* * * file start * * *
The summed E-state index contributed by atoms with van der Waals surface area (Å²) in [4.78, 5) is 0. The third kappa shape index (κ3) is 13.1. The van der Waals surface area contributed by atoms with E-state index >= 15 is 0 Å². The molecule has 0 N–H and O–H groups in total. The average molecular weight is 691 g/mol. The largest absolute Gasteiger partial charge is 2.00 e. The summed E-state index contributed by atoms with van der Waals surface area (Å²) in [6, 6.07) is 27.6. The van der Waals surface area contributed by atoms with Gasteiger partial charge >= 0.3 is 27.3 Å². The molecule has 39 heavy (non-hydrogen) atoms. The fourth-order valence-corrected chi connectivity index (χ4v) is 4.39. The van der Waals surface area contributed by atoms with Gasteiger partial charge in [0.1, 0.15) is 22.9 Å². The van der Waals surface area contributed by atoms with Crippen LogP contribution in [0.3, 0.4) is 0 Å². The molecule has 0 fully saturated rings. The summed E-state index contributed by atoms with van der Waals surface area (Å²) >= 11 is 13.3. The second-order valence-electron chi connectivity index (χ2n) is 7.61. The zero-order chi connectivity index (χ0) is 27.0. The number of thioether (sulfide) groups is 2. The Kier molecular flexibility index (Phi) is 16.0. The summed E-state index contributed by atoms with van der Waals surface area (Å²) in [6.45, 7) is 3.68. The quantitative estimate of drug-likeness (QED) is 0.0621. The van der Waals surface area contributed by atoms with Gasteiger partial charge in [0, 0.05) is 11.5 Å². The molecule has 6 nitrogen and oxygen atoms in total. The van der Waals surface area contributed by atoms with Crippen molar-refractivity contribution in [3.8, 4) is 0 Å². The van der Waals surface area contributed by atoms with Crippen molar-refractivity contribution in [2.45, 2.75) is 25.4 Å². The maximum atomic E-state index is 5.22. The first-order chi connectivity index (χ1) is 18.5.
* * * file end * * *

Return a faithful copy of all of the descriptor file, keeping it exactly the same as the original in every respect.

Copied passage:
The summed E-state index contributed by atoms with van der Waals surface area (Å²) in [4.78, 5) is 0. The third kappa shape index (κ3) is 13.1. The van der Waals surface area contributed by atoms with E-state index >= 15 is 0 Å². The molecule has 0 N–H and O–H groups in total. The average molecular weight is 691 g/mol. The largest absolute Gasteiger partial charge is 2.00 e. The summed E-state index contributed by atoms with van der Waals surface area (Å²) in [6, 6.07) is 27.6. The van der Waals surface area contributed by atoms with Gasteiger partial charge >= 0.3 is 27.3 Å². The molecule has 39 heavy (non-hydrogen) atoms. The fourth-order valence-corrected chi connectivity index (χ4v) is 4.39. The van der Waals surface area contributed by atoms with Gasteiger partial charge in [0.1, 0.15) is 22.9 Å². The van der Waals surface area contributed by atoms with Crippen LogP contribution in [0.3, 0.4) is 0 Å². The molecule has 0 fully saturated rings. The summed E-state index contributed by atoms with van der Waals surface area (Å²) >= 11 is 13.3. The second-order valence-electron chi connectivity index (χ2n) is 7.61. The zero-order chi connectivity index (χ0) is 27.0. The number of thioether (sulfide) groups is 2. The Kier molecular flexibility index (Phi) is 16.0. The summed E-state index contributed by atoms with van der Waals surface area (Å²) in [6.45, 7) is 3.68. The quantitative estimate of drug-likeness (QED) is 0.0621. The van der Waals surface area contributed by atoms with Gasteiger partial charge in [0, 0.05) is 11.5 Å². The molecule has 6 nitrogen and oxygen atoms in total. The van der Waals surface area contributed by atoms with Crippen molar-refractivity contribution in [3.8, 4) is 0 Å². The van der Waals surface area contributed by atoms with Crippen molar-refractivity contribution in [2.45, 2.75) is 25.4 Å². The maximum atomic E-state index is 5.22. The first-order chi connectivity index (χ1) is 18.5.